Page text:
Sea-Monkeys are a product invented in the 1950s. They're an artificial breed of brine shrimp. They're creatures that spring to life the second magical dust touches water. They're a cult sensation. But, what are Sea-Monkeys exactly?
Despite their name, they're not monkeys. And they don't live in the sea.
Sea-Monkeys are a hybrid breed of brine shrimp called Artemia NYOS produced in 1957 by Harold von Braunhut, according to the journal American Entomologist (opens in new tab). Initially marketed as "Instant Life," Sea-Monkeys are sold in hatching kits as novelty aquarium pets. An instant hit, they remain popular to this day.
The inspiration behind Sea-Monkeys came from a trip to a pet store, according to the Sea-Monkeys website (opens in new tab). When von Braunhut saw brine shrimp being used as fish food, he believed they could serve a greater purpose– to teach children about nature. This led to him experimenting in his laboratory to find ways to preserve the brine shrimp and then bring them back to life. The method to exactly how these pets achieve this is kept secret for commercial purposes.
According to EMBO Reports (opens in new tab), the creatures, whose tails remotely resemble those of monkeys, are derived from crustaceans that undergo "cryptobiosis." This means they can enter a state of suspended animation in times of adverse environmental conditions, and stay in that state indefinitely, until conditions improve.
This trait enables Sea-Monkeys' neatest trick: When you buy a packet of Sea-Monkeys, they appear to be lifeless dust. Pour the dust (which is actually brine shrimp eggs) into a tank of purified water, and the Sea-Monkeys spring to life. They grow steadily over the next few weeks, feeding on a diet of yeast and spirulina, according to the Microscopy Society of America (MSA) (opens in new tab).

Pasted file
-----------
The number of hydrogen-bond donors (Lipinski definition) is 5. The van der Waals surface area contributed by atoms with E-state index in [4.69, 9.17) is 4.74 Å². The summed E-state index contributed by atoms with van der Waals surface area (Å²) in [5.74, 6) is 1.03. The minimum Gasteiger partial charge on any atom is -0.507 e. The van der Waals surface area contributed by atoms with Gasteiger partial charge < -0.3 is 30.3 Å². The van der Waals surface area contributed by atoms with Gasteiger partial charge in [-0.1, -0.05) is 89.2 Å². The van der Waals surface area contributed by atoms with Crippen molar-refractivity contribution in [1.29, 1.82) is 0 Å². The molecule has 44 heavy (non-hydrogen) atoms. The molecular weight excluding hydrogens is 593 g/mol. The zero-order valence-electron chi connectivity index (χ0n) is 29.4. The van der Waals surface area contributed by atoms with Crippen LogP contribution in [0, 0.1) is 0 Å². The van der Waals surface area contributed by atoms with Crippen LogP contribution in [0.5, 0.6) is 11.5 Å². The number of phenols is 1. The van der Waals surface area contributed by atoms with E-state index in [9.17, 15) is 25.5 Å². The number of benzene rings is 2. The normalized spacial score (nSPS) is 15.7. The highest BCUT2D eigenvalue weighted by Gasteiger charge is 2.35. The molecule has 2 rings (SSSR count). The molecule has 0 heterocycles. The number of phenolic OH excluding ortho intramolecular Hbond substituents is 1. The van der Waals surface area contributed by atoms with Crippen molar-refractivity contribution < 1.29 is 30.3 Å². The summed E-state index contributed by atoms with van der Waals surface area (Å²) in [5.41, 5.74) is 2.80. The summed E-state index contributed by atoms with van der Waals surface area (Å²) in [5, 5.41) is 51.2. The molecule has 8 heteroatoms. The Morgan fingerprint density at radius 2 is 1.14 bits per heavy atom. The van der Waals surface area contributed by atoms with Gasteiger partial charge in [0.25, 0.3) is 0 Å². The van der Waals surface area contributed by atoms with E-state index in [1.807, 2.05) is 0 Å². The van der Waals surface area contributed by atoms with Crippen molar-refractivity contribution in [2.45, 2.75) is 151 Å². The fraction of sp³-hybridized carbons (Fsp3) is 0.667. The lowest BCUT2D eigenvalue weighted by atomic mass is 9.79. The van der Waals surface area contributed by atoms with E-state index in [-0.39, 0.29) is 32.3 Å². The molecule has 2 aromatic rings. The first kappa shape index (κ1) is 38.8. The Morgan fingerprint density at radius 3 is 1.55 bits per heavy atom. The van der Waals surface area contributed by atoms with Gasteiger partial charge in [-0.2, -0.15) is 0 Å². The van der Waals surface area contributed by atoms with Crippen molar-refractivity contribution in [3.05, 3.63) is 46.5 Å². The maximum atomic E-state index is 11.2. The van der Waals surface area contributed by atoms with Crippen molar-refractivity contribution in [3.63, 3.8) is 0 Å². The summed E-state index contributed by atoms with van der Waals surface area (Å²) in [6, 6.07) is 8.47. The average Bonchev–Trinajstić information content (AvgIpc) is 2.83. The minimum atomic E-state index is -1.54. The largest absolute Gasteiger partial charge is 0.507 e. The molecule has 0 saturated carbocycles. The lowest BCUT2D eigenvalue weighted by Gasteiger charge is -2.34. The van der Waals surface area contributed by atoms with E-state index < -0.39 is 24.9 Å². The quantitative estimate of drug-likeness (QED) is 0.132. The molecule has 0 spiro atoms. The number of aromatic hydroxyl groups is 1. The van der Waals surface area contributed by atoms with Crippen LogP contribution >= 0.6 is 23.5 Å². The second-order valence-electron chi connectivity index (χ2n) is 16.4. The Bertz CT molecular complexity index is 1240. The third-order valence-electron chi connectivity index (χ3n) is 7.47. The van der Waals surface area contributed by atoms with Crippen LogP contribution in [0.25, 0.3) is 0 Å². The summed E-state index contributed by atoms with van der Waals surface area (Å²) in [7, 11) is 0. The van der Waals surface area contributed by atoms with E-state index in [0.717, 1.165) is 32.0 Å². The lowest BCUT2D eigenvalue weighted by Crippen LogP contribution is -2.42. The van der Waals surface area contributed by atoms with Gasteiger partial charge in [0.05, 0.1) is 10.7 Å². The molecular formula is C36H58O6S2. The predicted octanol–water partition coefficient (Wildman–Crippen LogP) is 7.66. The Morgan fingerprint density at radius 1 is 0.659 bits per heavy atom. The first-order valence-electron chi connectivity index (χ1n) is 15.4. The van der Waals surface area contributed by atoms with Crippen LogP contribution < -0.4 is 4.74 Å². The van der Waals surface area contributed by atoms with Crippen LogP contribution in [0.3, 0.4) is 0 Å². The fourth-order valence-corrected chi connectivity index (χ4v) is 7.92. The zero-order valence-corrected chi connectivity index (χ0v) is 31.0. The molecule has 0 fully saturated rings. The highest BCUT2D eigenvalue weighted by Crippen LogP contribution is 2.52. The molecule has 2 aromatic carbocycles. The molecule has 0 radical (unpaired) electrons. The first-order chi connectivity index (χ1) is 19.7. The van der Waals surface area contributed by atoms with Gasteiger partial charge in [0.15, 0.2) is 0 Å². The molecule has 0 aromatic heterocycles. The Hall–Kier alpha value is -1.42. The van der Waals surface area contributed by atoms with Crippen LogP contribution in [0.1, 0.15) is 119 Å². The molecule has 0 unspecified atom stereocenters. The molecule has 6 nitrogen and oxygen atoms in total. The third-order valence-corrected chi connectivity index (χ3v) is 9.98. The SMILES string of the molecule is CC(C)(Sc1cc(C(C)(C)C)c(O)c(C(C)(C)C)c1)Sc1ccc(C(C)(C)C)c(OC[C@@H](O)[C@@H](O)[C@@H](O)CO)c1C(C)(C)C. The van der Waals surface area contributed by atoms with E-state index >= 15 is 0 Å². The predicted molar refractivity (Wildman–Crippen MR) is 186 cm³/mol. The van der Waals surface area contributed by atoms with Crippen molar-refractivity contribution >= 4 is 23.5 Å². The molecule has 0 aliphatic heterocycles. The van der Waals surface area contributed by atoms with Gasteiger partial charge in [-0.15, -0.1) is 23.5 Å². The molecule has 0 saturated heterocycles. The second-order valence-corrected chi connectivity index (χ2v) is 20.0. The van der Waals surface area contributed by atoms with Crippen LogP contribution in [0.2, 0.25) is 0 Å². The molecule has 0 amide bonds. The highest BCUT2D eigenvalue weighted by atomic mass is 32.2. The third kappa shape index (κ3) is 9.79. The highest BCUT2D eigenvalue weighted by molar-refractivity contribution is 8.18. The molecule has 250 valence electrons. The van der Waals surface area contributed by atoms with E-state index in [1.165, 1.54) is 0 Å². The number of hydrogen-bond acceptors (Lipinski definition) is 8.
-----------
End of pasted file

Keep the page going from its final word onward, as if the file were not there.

Sea-Monkeys are born with one eye, and pop out two more upon reaching maturity, according to the journal Evolutionary Biology (opens in new tab). They're translucent, and breathe through their feathery feet. They can reproduce sexually or asexually, and they chase flashlight beams. But how do they compare to brine shrimp in the wild?
Although Sea-Monkeys are not found in nature, other brine shrimp are. Artemia NYOS are a hybrid of Artemia salina, according to the book Reproductive Biology of Crustaceans (opens in new tab), sharing many similarities to those in the wild.
Artemia salina live in highly salty environments, such as brine pools, according to Encyclopaedia Britannica (opens in new tab). They display similar leaflike limbs to Sea-Monkeys, which they beat to move. When they are freeze dried, Artemia salina eggs can last for several years, according to the book Medicinal Plant Research in Africa (opens in new tab).
You can read more about brine shrimp in this publication by the British Ecological Society (opens in new tab). Additionally, for tips about looking after Sea-Monkeys, read the Sea-Monkey Handbook (opens in new tab).
"Sea Monkey® See, Sea Monkey® Do". American Entomologist, Volume 45, Issue 2 (1999). https://academic.oup.com/ae/article/45/2/68/2389570?login=true (opens in new tab)
"It's life, but just as we know it". EMBO Reports (2008). https://www.embopress.org/doi/full/10.1038/embor.2008.195 (opens in new tab)
"Artemia: A Model Specimen for Educational Microscopy Projects in Biological and Ecological Fields". Microscopy Today (2018). https://www.cambridge.org/core/journals/microscopy-today/article/artemia-a-model-specimen-for-educational-microscopy-projects-in-biological-and-ecological-fields/AF4EB7296042DD671AB60113AF797DF5 (opens in new tab)
"Artemia: A Survey of Its Significance in Genetic Problems". Evolutionary Biology (1974). https://link.springer.com/chapter/10.1007/978-1-4615-6944-2_6 (opens in new tab)
"Phylogeny Biology and Ecology of Crustaceans (Phylum Arthropoda; Subphylum Crustacea)". Reproductive Biology of Crustaceans (2008). https://www.taylorfrancis.com/chapters/edit/10.1201/9781439843345-2/phylogeny-biology-ecology-crustaceans-phylum-arthropoda-subphylum-crustacea-klaoudatos-klaoudatos (opens in new tab)